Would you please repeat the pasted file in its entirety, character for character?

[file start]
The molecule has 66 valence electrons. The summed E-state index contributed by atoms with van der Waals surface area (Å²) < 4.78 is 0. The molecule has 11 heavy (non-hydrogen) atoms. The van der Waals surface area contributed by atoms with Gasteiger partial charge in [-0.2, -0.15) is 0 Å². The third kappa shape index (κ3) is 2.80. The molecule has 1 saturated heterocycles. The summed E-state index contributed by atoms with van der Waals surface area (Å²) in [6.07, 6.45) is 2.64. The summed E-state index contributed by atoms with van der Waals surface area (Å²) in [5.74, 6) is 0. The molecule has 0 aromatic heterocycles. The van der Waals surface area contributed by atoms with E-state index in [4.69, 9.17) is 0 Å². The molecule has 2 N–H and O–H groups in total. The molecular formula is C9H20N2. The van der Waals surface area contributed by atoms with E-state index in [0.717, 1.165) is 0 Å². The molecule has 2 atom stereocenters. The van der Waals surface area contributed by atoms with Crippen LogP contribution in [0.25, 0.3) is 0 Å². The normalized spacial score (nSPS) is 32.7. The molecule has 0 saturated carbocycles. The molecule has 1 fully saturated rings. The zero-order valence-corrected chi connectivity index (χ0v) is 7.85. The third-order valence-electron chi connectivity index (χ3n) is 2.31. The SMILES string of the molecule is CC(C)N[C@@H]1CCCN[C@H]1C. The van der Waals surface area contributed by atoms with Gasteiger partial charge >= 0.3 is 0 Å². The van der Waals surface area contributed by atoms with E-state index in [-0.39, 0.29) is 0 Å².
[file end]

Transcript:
The molecule has 66 valence electrons. The summed E-state index contributed by atoms with van der Waals surface area (Å²) < 4.78 is 0. The molecule has 11 heavy (non-hydrogen) atoms. The van der Waals surface area contributed by atoms with Gasteiger partial charge in [-0.2, -0.15) is 0 Å². The third kappa shape index (κ3) is 2.80. The molecule has 1 saturated heterocycles. The summed E-state index contributed by atoms with van der Waals surface area (Å²) in [6.07, 6.45) is 2.64. The summed E-state index contributed by atoms with van der Waals surface area (Å²) in [5.74, 6) is 0. The molecule has 0 aromatic heterocycles. The van der Waals surface area contributed by atoms with E-state index in [4.69, 9.17) is 0 Å². The molecule has 2 N–H and O–H groups in total. The molecular formula is C9H20N2. The van der Waals surface area contributed by atoms with E-state index in [0.717, 1.165) is 0 Å². The molecule has 2 atom stereocenters. The van der Waals surface area contributed by atoms with Crippen LogP contribution in [0.25, 0.3) is 0 Å². The normalized spacial score (nSPS) is 32.7. The molecule has 0 saturated carbocycles. The molecule has 1 fully saturated rings. The zero-order valence-corrected chi connectivity index (χ0v) is 7.85. The third-order valence-electron chi connectivity index (χ3n) is 2.31. The SMILES string of the molecule is CC(C)N[C@@H]1CCCN[C@H]1C. The van der Waals surface area contributed by atoms with Gasteiger partial charge >= 0.3 is 0 Å². The van der Waals surface area contributed by atoms with E-state index in [-0.39, 0.29) is 0 Å².